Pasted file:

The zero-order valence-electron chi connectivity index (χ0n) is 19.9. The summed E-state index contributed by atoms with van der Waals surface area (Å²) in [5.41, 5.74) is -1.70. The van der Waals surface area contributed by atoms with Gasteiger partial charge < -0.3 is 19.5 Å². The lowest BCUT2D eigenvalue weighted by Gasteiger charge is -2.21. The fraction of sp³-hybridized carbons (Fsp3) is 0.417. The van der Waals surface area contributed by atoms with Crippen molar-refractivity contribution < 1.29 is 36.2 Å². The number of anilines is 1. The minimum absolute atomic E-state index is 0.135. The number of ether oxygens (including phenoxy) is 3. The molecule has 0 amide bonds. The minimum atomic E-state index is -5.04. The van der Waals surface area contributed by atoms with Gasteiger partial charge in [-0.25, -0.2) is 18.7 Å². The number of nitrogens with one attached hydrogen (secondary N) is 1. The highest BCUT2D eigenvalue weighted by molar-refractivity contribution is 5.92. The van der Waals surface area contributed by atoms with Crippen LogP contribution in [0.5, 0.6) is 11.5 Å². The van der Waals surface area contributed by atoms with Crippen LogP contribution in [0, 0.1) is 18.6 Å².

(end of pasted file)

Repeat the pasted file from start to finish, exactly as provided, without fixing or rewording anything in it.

The zero-order valence-electron chi connectivity index (χ0n) is 19.9. The summed E-state index contributed by atoms with van der Waals surface area (Å²) in [5.41, 5.74) is -1.70. The van der Waals surface area contributed by atoms with Gasteiger partial charge < -0.3 is 19.5 Å². The lowest BCUT2D eigenvalue weighted by Gasteiger charge is -2.21. The fraction of sp³-hybridized carbons (Fsp3) is 0.417. The van der Waals surface area contributed by atoms with Crippen molar-refractivity contribution < 1.29 is 36.2 Å². The number of anilines is 1. The minimum absolute atomic E-state index is 0.135. The number of ether oxygens (including phenoxy) is 3. The molecule has 0 amide bonds. The minimum atomic E-state index is -5.04. The van der Waals surface area contributed by atoms with Gasteiger partial charge in [-0.25, -0.2) is 18.7 Å². The number of nitrogens with one attached hydrogen (secondary N) is 1. The highest BCUT2D eigenvalue weighted by molar-refractivity contribution is 5.92. The van der Waals surface area contributed by atoms with Crippen LogP contribution in [0.5, 0.6) is 11.5 Å². The van der Waals surface area contributed by atoms with Crippen LogP contribution in [0, 0.1) is 18.6 Å².